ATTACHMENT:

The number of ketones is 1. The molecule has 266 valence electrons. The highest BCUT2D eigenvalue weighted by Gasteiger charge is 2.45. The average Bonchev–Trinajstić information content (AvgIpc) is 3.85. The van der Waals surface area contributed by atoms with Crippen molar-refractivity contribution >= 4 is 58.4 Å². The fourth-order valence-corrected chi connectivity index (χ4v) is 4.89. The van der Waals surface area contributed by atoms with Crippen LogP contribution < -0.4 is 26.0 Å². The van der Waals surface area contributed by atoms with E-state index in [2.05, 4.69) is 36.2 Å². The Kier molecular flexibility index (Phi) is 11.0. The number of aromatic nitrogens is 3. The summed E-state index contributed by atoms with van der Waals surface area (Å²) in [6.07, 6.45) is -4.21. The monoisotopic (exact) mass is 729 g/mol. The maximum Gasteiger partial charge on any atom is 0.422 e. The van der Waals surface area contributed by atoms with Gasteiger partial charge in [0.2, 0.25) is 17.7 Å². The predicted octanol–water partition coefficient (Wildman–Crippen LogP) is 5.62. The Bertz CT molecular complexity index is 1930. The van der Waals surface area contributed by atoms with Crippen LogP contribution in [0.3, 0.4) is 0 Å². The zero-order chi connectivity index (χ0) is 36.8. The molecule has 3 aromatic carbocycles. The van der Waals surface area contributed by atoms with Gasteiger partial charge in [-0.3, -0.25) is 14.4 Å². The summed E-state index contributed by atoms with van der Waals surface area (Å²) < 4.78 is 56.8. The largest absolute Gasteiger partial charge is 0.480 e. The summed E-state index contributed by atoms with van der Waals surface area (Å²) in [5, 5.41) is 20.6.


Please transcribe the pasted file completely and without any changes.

The number of ketones is 1. The molecule has 266 valence electrons. The highest BCUT2D eigenvalue weighted by Gasteiger charge is 2.45. The average Bonchev–Trinajstić information content (AvgIpc) is 3.85. The van der Waals surface area contributed by atoms with Crippen molar-refractivity contribution >= 4 is 58.4 Å². The fourth-order valence-corrected chi connectivity index (χ4v) is 4.89. The van der Waals surface area contributed by atoms with Crippen LogP contribution < -0.4 is 26.0 Å². The van der Waals surface area contributed by atoms with E-state index in [2.05, 4.69) is 36.2 Å². The Kier molecular flexibility index (Phi) is 11.0. The number of aromatic nitrogens is 3. The summed E-state index contributed by atoms with van der Waals surface area (Å²) in [6.07, 6.45) is -4.21. The monoisotopic (exact) mass is 729 g/mol. The maximum Gasteiger partial charge on any atom is 0.422 e. The van der Waals surface area contributed by atoms with Gasteiger partial charge in [0.2, 0.25) is 17.7 Å². The predicted octanol–water partition coefficient (Wildman–Crippen LogP) is 5.62. The Bertz CT molecular complexity index is 1930. The van der Waals surface area contributed by atoms with Crippen LogP contribution in [0.3, 0.4) is 0 Å². The zero-order chi connectivity index (χ0) is 36.8. The molecule has 3 aromatic carbocycles. The van der Waals surface area contributed by atoms with Gasteiger partial charge in [-0.3, -0.25) is 14.4 Å². The summed E-state index contributed by atoms with van der Waals surface area (Å²) < 4.78 is 56.8. The largest absolute Gasteiger partial charge is 0.480 e. The summed E-state index contributed by atoms with van der Waals surface area (Å²) in [5, 5.41) is 20.6.